FIGURE 2
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Figure 2. Three-way interaction among ambidextrous learning and top management’s environmental awareness. N = 212, *p < 0.05, **p < 0.01, ***p < 0.001.

Discussion

Research Conclusion

This article, through empirical analysis, explores the relationship between ambidextrous learning by startups and eco-innovation performance and verifies the moderating effect of the top management’s environmental awareness. The results show that exploratory learning and exploitative learning can respectively promote the improvement of eco-innovation performance, but interactive ambidextrous learning has no significant influence on eco-innovation performance. This shows that both types of entrepreneurial learning activities can improve eco-innovation performance, but this complementary effect may be affected by the balance between two types of learning and other factors.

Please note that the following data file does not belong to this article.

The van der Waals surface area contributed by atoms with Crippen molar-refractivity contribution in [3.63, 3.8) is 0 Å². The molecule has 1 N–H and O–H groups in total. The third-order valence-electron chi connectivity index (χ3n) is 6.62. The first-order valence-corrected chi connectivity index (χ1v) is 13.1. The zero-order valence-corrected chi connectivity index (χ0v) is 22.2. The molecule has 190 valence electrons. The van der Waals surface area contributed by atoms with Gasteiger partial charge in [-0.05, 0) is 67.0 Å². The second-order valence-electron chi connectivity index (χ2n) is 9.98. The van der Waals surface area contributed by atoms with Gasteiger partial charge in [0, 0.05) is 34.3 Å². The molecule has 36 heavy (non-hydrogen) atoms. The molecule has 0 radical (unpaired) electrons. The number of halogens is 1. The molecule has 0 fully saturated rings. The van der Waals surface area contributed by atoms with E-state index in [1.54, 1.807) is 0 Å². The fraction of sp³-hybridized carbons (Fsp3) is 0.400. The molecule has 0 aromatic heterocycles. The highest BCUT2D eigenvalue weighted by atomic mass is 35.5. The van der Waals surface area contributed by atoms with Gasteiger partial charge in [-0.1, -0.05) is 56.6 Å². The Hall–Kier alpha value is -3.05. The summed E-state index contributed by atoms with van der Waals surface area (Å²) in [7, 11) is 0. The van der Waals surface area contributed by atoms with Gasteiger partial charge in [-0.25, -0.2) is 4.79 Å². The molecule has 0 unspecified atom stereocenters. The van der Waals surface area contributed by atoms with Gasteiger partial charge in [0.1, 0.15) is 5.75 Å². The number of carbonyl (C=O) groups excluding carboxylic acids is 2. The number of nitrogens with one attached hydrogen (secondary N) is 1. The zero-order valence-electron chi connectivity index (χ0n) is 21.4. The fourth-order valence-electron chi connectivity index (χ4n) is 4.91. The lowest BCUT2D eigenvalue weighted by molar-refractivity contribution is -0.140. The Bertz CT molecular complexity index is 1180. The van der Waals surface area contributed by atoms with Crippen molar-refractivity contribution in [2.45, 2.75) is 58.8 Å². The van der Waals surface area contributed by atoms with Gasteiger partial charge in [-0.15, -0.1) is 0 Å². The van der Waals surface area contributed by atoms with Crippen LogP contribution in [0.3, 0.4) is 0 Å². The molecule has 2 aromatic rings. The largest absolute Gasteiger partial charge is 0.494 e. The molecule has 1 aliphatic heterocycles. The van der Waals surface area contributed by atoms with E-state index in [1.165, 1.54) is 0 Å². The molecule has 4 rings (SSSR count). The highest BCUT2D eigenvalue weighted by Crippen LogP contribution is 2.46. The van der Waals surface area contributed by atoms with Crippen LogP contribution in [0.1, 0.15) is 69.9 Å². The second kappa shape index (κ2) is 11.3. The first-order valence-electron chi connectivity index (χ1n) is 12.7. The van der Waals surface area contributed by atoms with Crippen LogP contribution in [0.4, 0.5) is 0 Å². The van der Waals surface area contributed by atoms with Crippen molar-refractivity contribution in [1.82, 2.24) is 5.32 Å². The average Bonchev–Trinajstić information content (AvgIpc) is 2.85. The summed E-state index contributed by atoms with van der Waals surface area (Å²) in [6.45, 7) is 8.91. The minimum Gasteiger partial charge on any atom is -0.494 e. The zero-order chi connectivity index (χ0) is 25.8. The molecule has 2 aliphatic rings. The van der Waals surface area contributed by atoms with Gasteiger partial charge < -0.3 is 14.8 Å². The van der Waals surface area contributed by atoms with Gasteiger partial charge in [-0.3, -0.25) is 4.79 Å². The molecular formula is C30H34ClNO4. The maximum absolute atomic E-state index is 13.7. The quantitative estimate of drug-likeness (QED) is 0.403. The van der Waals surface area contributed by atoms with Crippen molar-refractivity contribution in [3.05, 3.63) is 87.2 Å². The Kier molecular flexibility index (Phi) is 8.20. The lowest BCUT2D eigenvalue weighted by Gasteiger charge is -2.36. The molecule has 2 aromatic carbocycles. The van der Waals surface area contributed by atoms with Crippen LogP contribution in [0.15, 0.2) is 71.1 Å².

The environmental awareness of the top management has no moderating effect on the relationship among exploratory learning, exploitative learning, and eco-innovation performance, but has a significant moderating effect on the relationship between interactive ambidextrous learning and eco-innovation performance. It shows that the influence of interactive ambidextrous learning on eco-innovation performance is affected by the environmental awareness of the top management, which plays an important role in startups. When the top management’s environmental awareness is weak, exploratory learning and high-level exploitative learning have a stronger influence on eco-innovation performance than low-level exploitative learning, mainly because when the top management’s environmental awareness is weak, it is difficult for startups to acutely sense external opportunities, and the use, upgrade, or imitation of existing knowledge, and the learning of other people’s experiences can largely meet their own needs for development and capability improvement; when the top management’s environmental awareness is strong, the top management is not satisfied with the use of existing resources, more willing to actively obtain new external information, and dares to take risks and try new things, so organizations are more focused on the pursuit of new knowledge, and the combination of exploratory learning and low-level exploitative learning is more conducive to the improvement of eco-innovation performance.